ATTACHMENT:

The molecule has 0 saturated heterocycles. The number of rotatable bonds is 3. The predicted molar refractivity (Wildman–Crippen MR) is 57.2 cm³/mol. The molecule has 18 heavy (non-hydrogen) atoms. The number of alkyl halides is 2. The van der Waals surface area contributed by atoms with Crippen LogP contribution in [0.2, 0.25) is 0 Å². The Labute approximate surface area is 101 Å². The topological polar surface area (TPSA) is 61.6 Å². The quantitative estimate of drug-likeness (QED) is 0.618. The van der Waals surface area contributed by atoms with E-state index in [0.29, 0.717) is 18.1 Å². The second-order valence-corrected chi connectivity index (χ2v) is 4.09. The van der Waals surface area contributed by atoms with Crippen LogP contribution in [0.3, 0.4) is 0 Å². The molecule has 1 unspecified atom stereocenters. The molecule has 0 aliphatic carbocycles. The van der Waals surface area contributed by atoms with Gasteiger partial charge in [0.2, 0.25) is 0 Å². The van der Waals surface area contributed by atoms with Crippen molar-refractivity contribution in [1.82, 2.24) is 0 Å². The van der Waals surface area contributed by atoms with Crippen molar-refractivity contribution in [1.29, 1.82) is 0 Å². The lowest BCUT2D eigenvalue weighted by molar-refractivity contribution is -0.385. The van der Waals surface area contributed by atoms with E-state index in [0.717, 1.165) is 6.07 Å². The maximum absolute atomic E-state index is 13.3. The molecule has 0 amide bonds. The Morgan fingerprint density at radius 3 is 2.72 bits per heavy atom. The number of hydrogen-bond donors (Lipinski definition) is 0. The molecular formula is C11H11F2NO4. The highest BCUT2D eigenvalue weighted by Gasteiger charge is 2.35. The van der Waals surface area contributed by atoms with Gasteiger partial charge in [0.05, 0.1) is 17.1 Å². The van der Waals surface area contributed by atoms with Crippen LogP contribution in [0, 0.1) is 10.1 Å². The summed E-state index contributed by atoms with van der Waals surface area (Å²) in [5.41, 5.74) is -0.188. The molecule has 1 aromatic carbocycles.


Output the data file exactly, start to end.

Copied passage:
The molecule has 0 saturated heterocycles. The number of rotatable bonds is 3. The predicted molar refractivity (Wildman–Crippen MR) is 57.2 cm³/mol. The molecule has 18 heavy (non-hydrogen) atoms. The number of alkyl halides is 2. The van der Waals surface area contributed by atoms with Crippen LogP contribution in [0.2, 0.25) is 0 Å². The Labute approximate surface area is 101 Å². The topological polar surface area (TPSA) is 61.6 Å². The quantitative estimate of drug-likeness (QED) is 0.618. The van der Waals surface area contributed by atoms with E-state index in [0.29, 0.717) is 18.1 Å². The second-order valence-corrected chi connectivity index (χ2v) is 4.09. The van der Waals surface area contributed by atoms with Crippen LogP contribution in [0.3, 0.4) is 0 Å². The molecule has 1 unspecified atom stereocenters. The molecule has 0 aliphatic carbocycles. The van der Waals surface area contributed by atoms with Gasteiger partial charge in [0.2, 0.25) is 0 Å². The van der Waals surface area contributed by atoms with Crippen molar-refractivity contribution in [1.82, 2.24) is 0 Å². The van der Waals surface area contributed by atoms with Crippen molar-refractivity contribution in [1.29, 1.82) is 0 Å². The lowest BCUT2D eigenvalue weighted by molar-refractivity contribution is -0.385. The van der Waals surface area contributed by atoms with E-state index in [0.717, 1.165) is 6.07 Å². The maximum absolute atomic E-state index is 13.3. The molecule has 0 amide bonds. The Morgan fingerprint density at radius 3 is 2.72 bits per heavy atom. The number of hydrogen-bond donors (Lipinski definition) is 0. The molecular formula is C11H11F2NO4. The highest BCUT2D eigenvalue weighted by Gasteiger charge is 2.35. The van der Waals surface area contributed by atoms with Gasteiger partial charge in [0.05, 0.1) is 17.1 Å². The van der Waals surface area contributed by atoms with Crippen LogP contribution in [0, 0.1) is 10.1 Å². The summed E-state index contributed by atoms with van der Waals surface area (Å²) in [5.41, 5.74) is -0.188. The molecule has 1 aromatic carbocycles.